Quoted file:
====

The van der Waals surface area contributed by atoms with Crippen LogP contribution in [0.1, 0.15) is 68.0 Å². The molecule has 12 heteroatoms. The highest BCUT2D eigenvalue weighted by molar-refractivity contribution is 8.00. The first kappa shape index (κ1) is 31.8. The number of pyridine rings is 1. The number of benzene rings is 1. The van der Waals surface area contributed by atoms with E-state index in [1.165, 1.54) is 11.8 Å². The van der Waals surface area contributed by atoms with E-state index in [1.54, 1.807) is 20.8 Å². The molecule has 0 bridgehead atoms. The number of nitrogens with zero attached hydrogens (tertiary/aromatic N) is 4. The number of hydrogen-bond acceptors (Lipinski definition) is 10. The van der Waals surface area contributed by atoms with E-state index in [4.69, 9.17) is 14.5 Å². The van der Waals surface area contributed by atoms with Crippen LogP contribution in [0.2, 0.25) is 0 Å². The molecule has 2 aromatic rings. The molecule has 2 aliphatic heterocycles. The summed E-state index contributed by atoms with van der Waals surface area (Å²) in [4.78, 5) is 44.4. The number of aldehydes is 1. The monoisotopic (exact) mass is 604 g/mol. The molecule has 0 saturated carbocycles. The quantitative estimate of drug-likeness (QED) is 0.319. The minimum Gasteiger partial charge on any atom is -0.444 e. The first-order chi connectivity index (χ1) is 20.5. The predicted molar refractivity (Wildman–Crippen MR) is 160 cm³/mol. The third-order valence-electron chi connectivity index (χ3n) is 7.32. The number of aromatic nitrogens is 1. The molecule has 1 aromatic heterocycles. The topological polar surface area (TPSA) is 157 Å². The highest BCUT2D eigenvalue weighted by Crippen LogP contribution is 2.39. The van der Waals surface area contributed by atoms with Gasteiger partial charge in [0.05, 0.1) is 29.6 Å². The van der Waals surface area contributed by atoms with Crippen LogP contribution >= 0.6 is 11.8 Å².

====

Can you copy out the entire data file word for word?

The van der Waals surface area contributed by atoms with Crippen LogP contribution in [0.1, 0.15) is 68.0 Å². The molecule has 12 heteroatoms. The highest BCUT2D eigenvalue weighted by molar-refractivity contribution is 8.00. The first kappa shape index (κ1) is 31.8. The number of pyridine rings is 1. The number of benzene rings is 1. The van der Waals surface area contributed by atoms with E-state index in [1.165, 1.54) is 11.8 Å². The van der Waals surface area contributed by atoms with E-state index in [1.54, 1.807) is 20.8 Å². The molecule has 0 bridgehead atoms. The number of nitrogens with zero attached hydrogens (tertiary/aromatic N) is 4. The number of hydrogen-bond acceptors (Lipinski definition) is 10. The van der Waals surface area contributed by atoms with E-state index in [4.69, 9.17) is 14.5 Å². The van der Waals surface area contributed by atoms with Crippen LogP contribution in [0.2, 0.25) is 0 Å². The molecule has 2 aromatic rings. The molecule has 2 aliphatic heterocycles. The summed E-state index contributed by atoms with van der Waals surface area (Å²) in [4.78, 5) is 44.4. The number of aldehydes is 1. The monoisotopic (exact) mass is 604 g/mol. The molecule has 0 saturated carbocycles. The quantitative estimate of drug-likeness (QED) is 0.319. The minimum Gasteiger partial charge on any atom is -0.444 e. The first-order chi connectivity index (χ1) is 20.5. The predicted molar refractivity (Wildman–Crippen MR) is 160 cm³/mol. The third-order valence-electron chi connectivity index (χ3n) is 7.32. The number of aromatic nitrogens is 1. The molecule has 1 aromatic heterocycles. The topological polar surface area (TPSA) is 157 Å². The highest BCUT2D eigenvalue weighted by Crippen LogP contribution is 2.39. The van der Waals surface area contributed by atoms with Gasteiger partial charge in [0.05, 0.1) is 29.6 Å². The van der Waals surface area contributed by atoms with Crippen LogP contribution >= 0.6 is 11.8 Å².